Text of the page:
Sometimes Iraqis talk and identify some of these terrorists, but that’s mostly through intelligence gathering. Today the unit that I have been going out with, a Charlie Company with Louisiana National Guards’ First Battalion, took an Iraqi informant on a mission with them. They brought him in with an armored Humvee, gave him a ski mask and body armor and took him out to Abu Ghraib to identify some potential targets with a platoon of soldiers. Evidently he was so scared that they asked me not to come. He was supposed to point out some locations for future raids. All I know from that mission is what I wrote here. This is one of the problems of being embedded.

The two units I am with once fought on opposite sides in America’s Civil War. I do not see any animosity among these units, but they are both happy to have their quarters on different sections of the base. I know for a fact that the Louisiana boys don’t care much for the Yankees up north, and I am not talking baseball. Nevertheless that’s not on anyone’s mind around here.

The New York unit made headlines about a month ago when a Bradley carrying seven soldiers was hit with a massive I.E.D. (Improvised Explosive Device) killing all. There are about 300 soldiers in their unit and since their deployment mid last year, they have suffered over 16 casualties.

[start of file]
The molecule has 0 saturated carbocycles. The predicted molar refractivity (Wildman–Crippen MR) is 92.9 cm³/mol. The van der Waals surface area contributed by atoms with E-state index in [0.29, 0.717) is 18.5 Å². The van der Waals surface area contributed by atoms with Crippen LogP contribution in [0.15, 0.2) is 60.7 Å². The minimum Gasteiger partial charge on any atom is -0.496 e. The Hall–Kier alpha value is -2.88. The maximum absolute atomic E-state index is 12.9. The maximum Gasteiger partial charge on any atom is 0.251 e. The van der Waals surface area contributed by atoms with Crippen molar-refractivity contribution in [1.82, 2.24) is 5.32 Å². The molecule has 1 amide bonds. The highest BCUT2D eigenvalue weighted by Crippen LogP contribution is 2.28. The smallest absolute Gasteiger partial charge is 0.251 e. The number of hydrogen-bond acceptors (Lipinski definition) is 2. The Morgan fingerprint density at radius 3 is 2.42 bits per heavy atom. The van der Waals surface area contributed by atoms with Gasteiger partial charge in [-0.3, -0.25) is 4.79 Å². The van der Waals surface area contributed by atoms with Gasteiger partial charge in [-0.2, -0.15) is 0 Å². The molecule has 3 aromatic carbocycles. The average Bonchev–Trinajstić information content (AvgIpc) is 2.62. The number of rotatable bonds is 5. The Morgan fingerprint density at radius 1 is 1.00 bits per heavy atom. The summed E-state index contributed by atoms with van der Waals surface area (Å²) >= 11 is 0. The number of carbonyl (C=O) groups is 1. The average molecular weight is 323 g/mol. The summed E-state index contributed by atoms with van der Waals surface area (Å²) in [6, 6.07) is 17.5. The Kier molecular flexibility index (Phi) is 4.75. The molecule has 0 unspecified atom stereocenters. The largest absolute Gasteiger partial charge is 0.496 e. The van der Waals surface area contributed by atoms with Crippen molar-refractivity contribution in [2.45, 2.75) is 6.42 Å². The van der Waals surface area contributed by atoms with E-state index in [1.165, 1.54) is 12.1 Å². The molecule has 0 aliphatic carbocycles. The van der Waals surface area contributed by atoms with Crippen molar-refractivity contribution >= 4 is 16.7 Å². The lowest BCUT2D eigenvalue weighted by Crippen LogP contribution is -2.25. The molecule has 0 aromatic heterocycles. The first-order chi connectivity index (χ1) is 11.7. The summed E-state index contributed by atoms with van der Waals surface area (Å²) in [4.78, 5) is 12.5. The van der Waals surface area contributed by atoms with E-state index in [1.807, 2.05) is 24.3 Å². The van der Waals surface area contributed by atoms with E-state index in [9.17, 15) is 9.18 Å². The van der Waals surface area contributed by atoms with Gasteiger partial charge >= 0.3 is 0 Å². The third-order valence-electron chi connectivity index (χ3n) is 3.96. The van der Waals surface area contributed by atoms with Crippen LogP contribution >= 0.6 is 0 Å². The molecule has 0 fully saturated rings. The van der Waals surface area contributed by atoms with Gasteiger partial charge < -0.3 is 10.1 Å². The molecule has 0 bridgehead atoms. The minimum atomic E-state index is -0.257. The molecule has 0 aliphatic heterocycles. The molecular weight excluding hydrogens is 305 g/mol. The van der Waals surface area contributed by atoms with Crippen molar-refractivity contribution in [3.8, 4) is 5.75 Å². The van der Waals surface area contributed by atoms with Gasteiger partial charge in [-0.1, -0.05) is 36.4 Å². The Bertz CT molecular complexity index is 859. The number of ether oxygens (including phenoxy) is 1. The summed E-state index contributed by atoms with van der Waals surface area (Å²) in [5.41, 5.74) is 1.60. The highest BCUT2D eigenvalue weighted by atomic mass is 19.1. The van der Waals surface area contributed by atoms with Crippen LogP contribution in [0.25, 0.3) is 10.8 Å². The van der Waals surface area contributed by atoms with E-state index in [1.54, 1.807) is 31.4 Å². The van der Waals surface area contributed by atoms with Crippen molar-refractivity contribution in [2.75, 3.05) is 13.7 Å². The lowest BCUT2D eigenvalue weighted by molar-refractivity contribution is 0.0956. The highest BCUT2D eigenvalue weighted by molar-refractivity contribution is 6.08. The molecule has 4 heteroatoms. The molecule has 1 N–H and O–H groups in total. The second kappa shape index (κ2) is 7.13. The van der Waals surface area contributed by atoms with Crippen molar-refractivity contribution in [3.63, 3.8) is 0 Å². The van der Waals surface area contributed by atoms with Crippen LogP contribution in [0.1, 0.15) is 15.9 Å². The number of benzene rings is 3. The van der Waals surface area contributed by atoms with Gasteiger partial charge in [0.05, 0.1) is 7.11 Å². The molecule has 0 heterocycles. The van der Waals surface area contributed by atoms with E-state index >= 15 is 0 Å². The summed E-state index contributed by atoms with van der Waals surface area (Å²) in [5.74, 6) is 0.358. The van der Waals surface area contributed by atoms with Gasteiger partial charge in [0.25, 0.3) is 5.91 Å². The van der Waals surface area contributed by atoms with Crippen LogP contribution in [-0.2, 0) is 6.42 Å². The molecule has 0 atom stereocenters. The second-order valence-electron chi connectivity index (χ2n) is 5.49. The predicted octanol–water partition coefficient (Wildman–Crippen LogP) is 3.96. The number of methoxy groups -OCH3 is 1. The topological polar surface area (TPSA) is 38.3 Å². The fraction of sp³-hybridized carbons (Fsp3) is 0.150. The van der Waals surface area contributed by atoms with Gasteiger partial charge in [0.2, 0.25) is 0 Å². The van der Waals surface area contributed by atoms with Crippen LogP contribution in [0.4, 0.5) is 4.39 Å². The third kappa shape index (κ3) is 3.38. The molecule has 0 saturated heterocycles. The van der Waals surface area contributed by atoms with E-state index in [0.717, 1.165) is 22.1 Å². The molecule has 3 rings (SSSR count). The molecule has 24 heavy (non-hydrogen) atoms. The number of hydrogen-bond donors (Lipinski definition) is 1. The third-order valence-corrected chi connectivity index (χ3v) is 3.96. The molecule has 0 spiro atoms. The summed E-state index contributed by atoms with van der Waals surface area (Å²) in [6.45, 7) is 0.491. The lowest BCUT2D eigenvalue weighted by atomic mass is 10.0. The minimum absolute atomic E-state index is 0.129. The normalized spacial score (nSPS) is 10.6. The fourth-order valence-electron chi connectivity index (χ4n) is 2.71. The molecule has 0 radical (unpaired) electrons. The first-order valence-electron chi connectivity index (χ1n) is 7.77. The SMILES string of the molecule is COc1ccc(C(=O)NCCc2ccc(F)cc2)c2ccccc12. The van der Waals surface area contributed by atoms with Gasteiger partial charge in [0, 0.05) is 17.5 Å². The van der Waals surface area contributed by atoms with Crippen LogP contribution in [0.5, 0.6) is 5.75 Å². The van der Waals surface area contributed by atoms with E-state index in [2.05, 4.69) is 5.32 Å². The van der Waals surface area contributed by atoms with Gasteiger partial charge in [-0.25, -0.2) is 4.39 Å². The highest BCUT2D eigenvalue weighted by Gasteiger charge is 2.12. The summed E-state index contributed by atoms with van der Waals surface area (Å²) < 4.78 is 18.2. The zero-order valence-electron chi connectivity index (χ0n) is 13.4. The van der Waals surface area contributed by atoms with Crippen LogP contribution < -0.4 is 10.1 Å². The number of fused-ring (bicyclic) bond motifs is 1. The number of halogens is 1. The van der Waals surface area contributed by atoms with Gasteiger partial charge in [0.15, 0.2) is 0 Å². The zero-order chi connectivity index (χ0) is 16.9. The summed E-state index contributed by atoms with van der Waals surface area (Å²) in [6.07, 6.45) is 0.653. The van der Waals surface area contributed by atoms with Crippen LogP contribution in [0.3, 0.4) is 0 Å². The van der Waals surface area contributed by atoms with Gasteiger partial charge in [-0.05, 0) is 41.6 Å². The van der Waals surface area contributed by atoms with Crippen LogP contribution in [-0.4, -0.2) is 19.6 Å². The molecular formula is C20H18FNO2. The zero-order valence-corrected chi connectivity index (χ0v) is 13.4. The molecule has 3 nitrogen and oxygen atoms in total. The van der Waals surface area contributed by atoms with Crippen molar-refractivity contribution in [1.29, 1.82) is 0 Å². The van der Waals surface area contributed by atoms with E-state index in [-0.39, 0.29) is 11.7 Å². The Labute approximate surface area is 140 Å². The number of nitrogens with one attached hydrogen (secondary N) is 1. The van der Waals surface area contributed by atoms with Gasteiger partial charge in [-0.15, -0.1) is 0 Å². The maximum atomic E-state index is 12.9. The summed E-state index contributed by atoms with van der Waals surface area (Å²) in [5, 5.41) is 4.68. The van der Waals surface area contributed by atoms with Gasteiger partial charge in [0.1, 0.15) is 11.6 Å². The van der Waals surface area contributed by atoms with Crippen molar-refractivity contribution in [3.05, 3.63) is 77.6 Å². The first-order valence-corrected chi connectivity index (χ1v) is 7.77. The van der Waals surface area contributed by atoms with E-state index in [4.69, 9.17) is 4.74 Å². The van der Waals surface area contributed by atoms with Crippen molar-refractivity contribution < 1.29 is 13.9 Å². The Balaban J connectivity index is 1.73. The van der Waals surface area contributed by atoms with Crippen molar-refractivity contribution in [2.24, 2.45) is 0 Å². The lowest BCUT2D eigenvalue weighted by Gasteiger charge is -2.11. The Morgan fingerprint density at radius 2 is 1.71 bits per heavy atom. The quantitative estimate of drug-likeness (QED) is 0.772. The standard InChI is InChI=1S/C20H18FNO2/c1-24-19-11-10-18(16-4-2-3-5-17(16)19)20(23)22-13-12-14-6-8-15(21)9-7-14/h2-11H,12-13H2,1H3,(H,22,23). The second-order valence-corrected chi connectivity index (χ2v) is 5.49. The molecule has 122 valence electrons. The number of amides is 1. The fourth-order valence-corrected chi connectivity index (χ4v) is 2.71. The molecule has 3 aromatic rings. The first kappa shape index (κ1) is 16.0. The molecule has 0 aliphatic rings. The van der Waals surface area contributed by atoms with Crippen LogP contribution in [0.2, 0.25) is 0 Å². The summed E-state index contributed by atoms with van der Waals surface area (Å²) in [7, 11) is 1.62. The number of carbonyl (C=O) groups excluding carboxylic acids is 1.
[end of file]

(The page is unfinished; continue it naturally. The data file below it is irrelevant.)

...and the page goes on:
Ever since the Mosul mess hall bombing, the Security Force (like Military Police, which guards the base) has tightened all activities around here. As a civilian, I am not allowed to enter any buildings without a soldier’s escort. Technically I need a soldier to baby-sit me 24/7 and walk me to the latrine and showers. This is a huge camp with contractors and people from around the world doing all kinds of chores for the Army. I was told there are over 60,000 people here. All civilians carry their Department of Defense-issued identification card at all times. Groups of Filipino cleaning workers hired by KBR, a division of Halliburton, are escorted by armed soldiers even as they pick up trash. It looks simply ridiculous. Usually the soldiers are bored and don’t even keep an eye on the workers.

The worst part of this new policy is the treatment of Iraqis working in the camp. They are mainly translators who work and live here. I have met a few of them and have talked to them all. Hashim, a young man in his twenties goes out with the soldiers on missions as a translator. He wears the same uniform and protective gear as American soldiers except he doesn’t have any weapons. On one mission, the Humvee he was riding in was hit with an I.E.D. The armored Humvee was totaled, but luckily no one was killed. The gunner and Hashim both were hit with shards of flying metals. Hashim showed me the back of his body armor, where you can see where he was hit: right in the center of his back around the spine. The specially-made ceramic plates, which we all wear when we go outside the base, saved both his and the gunner’s lives. As he showed me a slight wound on his hand, he said: “I take a bullet for them, but I can’t sit and eat with them.”